• Montezuma Castle's prehistoric dwelling

    Montezuma Castle

    National Monument Arizona

Virtual Tour

Parking Lot & Visitor Center

On this page you will find two different types of content, Quicktime VR (QTVR) Movies and JPEG Panoramic Images.

(QTVR) movies allow viewers to scan right and left and in most cases all the way around. They provide a way of getting an overall impression of a scene and not just one static view. There are two ways to view each QTVR. The first is by left clicking on the link. Doing that will cause the page to change and the movie to open in the new page. The second way is by right clicking on the link and then selecting "Save Target As". This will allow you save each QTVR to your own computer. Once saved you will be able to open each QTVR in a seperate Quicktime window on your computer.

Once open, all you have to do is hold down the mouse on the image and drag to the right or left to pan around. Use the + and - buttons to zoom in and out.

The same to two options hold ture for viewing the JPEG Imgaes. Please be aware that these images are very large files and they may take a while to download depending on your connection speed. You can also see these images in our Photo Gallery.

Please note that you will need the latest version of Apple's QuickTime software to view the QTVR Movies below. If you do not have the latest version click here to download it for free.

 

The Parking Lot & Visitor Center

 

View Of The Visitor Center And Parking Lot
QTVR Movie (3.03Mb) JPEG Image (5.52Mb)

 
Parking Lot & Visitor Center
After a long drive on the interstate you arrive at Montezuma Castle National Monument.  You park the car, stretch your legs and walk the short distance to the Visitor Center.  As you do so you smell the good desert air, see the incredible white-barked Sycamore trees and think that this is going to be a special visit.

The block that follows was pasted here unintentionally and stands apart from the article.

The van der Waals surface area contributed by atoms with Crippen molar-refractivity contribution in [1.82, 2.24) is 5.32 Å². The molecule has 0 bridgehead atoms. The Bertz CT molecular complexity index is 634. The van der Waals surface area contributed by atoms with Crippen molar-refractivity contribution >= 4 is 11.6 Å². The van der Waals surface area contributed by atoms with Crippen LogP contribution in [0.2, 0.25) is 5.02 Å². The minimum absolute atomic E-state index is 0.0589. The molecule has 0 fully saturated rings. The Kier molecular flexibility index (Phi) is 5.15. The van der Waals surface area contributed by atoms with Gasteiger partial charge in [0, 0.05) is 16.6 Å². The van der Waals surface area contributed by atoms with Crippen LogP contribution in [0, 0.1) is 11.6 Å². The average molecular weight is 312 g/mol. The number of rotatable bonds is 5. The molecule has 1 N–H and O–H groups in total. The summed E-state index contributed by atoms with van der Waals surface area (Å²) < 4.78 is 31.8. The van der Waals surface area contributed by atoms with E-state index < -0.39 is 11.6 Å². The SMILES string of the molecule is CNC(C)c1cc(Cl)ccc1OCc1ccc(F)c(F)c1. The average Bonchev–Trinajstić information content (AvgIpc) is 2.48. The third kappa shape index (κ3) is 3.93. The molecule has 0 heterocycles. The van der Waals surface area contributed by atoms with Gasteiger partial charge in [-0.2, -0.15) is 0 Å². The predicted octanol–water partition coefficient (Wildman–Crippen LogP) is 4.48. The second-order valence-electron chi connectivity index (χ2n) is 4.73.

View From Inside The Visitor Center
QTVR Movie (1.62Mb) JPEG Image (3.44Mb)

 
Montezuma Castle Visitor Center
After stopping at the bathroom, you step inside the Visitor Center.  You pay your fee, get a brochure and start having fun!  On the counter is a display about animal tracks and in front of you a picture of the prehistoric ruin you are about to see.  As you turn to the left you see the myriad books the Western National Parks Association has for sale and a media station where you can take a virtual tour of the inside of the Castle.
 

View From Inside The Museum
QTVR Movie (1.44Mb) JPEG Image (2.91Mb)

 
Montezuma Castle Museum
Before starting on the trail you decide to walk through the museum, since the ranger at the front desk said it would be a good orientation.  The panels give you a good reference point for what was going on in the western world, when the Sinagua culture was building in central Arizona.  You also see artifacts from the Sinagua and from affiliated tribes.
 

The Montezuma Castle Trail

 

View From The Trail Split
QTVR Movie (3.34Mb) JPEG Image (6.56Mb)

 
The Trail Split
As you started down the trail you took time to enjoy the Arizona sycamores once again and to wonder at the hillside to your right.  Now, straight in front of you is the split in the trail where the loop portion starts.  Even more exciting is what the hillside to your right reveals at this juncture: your first view of Montezuma Castle!  It’s so high!  As you continue turning right you see the trail you’ve already walked behind you, and the desert plant life that helped sustain the Sinagua.